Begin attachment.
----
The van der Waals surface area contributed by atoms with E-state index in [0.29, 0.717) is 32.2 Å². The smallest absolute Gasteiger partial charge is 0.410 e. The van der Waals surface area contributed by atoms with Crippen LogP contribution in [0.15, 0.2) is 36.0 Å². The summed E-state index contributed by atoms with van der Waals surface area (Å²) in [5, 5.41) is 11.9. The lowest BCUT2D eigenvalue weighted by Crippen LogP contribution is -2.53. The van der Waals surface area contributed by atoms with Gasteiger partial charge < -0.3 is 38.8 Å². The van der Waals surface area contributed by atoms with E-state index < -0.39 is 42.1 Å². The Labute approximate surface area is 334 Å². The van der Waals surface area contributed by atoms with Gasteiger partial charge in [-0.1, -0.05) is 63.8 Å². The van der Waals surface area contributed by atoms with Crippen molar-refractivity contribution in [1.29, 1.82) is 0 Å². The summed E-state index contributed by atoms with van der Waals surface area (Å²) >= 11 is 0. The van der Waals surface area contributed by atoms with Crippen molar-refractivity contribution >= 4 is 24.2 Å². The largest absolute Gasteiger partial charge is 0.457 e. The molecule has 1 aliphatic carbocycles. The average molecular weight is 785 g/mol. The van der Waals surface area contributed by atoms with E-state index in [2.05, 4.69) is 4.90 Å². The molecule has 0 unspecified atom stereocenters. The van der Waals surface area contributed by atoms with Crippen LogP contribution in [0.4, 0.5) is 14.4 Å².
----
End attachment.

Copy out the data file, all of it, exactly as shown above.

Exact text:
The van der Waals surface area contributed by atoms with E-state index in [0.29, 0.717) is 32.2 Å². The smallest absolute Gasteiger partial charge is 0.410 e. The van der Waals surface area contributed by atoms with Crippen LogP contribution in [0.15, 0.2) is 36.0 Å². The summed E-state index contributed by atoms with van der Waals surface area (Å²) in [5, 5.41) is 11.9. The lowest BCUT2D eigenvalue weighted by Crippen LogP contribution is -2.53. The van der Waals surface area contributed by atoms with Gasteiger partial charge < -0.3 is 38.8 Å². The van der Waals surface area contributed by atoms with E-state index < -0.39 is 42.1 Å². The Labute approximate surface area is 334 Å². The van der Waals surface area contributed by atoms with Gasteiger partial charge in [-0.1, -0.05) is 63.8 Å². The van der Waals surface area contributed by atoms with Crippen molar-refractivity contribution in [1.29, 1.82) is 0 Å². The summed E-state index contributed by atoms with van der Waals surface area (Å²) >= 11 is 0. The van der Waals surface area contributed by atoms with Crippen molar-refractivity contribution >= 4 is 24.2 Å². The largest absolute Gasteiger partial charge is 0.457 e. The molecule has 1 aliphatic carbocycles. The average molecular weight is 785 g/mol. The van der Waals surface area contributed by atoms with E-state index in [2.05, 4.69) is 4.90 Å². The molecule has 0 unspecified atom stereocenters. The van der Waals surface area contributed by atoms with Crippen LogP contribution in [0.4, 0.5) is 14.4 Å².